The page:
The Vychodniarsky Rezen is an Eastern Slovak schnitzel!

The Vychodniarsky Rezen which is an Eastern Slovak schnitzel made from chicken breast, green beans, ham, and cheese served with potato wedges and a few leaves of rucola!

Cost: €5.80

  • A large glass of Frankovka Modra or red wine went down quite well. I had two!
A large glass of Frankovka Modra or red wine, went down quite well!
A large glass of Frankovka Modra or red wine, went down quite well!

Cost: €1.80

  • Son had a large glass of Kofola
A large glass of Kofola - a popular traditional Slovak cola drink! ©Martin Strachoň
A large glass of Kofola – a popular traditional Slovak cola drink!
©Martin Strachoň

Kofola is a traditional Slovak cola drink and is very popular among the local Slovak or Slovakian people.

Cost: €1.30

The next place we tried was in the Old Town.

We went to a restaurant called Venturska Kubovna.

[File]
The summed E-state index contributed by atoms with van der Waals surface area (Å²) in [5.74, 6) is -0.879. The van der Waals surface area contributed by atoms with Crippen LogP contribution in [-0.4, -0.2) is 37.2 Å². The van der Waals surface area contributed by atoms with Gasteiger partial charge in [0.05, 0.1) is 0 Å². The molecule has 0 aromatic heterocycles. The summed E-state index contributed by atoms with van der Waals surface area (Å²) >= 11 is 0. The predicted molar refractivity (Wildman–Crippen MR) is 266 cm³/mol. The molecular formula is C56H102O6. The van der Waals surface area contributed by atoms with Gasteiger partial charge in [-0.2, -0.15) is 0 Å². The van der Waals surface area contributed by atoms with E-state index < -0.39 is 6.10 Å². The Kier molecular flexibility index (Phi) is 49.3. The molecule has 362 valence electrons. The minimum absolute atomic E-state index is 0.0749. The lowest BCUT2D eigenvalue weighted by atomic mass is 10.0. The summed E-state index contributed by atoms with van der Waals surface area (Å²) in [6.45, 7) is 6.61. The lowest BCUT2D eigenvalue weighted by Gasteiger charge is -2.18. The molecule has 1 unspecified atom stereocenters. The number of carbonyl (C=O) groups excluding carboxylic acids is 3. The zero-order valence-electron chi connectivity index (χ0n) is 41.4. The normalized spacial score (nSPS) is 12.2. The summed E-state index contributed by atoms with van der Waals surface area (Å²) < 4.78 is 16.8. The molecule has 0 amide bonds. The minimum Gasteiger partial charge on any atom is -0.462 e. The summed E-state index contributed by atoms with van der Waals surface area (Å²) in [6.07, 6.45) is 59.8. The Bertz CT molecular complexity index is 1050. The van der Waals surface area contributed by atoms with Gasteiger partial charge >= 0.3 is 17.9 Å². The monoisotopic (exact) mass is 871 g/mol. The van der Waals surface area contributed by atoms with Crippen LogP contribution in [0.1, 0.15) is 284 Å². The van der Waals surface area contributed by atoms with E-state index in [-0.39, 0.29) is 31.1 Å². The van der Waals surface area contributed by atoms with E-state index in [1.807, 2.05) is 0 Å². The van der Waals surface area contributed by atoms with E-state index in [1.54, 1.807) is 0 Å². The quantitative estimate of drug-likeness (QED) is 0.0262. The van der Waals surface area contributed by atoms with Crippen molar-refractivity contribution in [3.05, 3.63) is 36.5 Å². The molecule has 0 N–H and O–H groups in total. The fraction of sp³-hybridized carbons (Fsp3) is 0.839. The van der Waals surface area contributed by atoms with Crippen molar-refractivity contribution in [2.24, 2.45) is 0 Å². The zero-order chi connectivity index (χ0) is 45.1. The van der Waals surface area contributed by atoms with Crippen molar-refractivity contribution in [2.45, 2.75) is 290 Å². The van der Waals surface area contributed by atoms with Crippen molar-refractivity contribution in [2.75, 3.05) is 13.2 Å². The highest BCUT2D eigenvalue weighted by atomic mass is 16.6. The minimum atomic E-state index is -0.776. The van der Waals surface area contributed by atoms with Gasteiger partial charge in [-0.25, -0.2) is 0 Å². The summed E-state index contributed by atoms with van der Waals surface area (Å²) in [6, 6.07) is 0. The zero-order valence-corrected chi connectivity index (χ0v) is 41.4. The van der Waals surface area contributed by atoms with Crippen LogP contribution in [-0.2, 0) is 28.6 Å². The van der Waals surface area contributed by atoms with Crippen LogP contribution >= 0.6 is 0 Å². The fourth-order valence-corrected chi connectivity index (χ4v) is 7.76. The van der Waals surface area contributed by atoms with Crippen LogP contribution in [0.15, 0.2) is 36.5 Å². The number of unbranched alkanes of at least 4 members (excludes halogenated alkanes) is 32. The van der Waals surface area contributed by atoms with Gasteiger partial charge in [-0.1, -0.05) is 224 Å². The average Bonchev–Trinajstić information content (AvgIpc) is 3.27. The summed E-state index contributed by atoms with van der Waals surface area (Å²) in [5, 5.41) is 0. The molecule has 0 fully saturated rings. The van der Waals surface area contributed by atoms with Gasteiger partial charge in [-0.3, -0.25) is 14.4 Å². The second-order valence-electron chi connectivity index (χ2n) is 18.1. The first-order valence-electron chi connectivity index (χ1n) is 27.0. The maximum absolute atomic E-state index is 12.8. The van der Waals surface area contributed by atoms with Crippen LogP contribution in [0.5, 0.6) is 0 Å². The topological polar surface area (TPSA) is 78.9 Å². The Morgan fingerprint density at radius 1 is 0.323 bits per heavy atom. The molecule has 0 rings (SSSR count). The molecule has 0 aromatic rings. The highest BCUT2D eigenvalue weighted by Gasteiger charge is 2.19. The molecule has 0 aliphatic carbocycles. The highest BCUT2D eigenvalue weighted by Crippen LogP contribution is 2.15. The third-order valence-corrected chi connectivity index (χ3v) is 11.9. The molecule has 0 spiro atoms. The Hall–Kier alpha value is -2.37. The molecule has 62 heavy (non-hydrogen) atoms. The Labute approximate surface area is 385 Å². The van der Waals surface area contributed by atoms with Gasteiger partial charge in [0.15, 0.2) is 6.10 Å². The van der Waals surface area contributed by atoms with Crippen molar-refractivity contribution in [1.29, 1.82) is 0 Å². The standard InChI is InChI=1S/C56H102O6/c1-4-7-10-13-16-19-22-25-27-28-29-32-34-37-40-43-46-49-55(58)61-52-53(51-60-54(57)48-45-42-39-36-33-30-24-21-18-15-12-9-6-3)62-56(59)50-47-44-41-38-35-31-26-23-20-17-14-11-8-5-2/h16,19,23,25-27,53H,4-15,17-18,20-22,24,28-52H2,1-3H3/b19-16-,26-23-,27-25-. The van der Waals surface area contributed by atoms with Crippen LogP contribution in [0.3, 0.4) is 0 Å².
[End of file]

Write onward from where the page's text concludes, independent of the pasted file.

Even though we're tourists, stop cheating us! Should you visit Bratislava, or stay at home and not bother!
Even though we’re tourists, stop cheating us!
Should you visit Bratislava, or stay at home and not bother!

The food was great, the outdoor location was lovely, the prices were fantastic, but the service was rubbish, and I was not impressed in the least!

They seemed to think that because they get a whole barrage of tourists, who don’t know any better, the staff can blatantly cheat them.

I hate people who cheat.

I consider it akin to stealing.

I hate stealing too.

Srop scamming us in Slovakia!
Stop scamming us in Slovakia!

I’ve experienced this numerous times in both Slovakia AND the Czech Republic where prices are so cheap that it’s easy for the staff to change the order around, add “extra” bits that the customer didn’t request, or just simply, serve the most expensive item on the menu, even though the customer ordered something completely different!

In this case, not only did the restaurant get our order wrong, they even had the cheek to charge the complete bill of their local Slovakian mates, from the next table!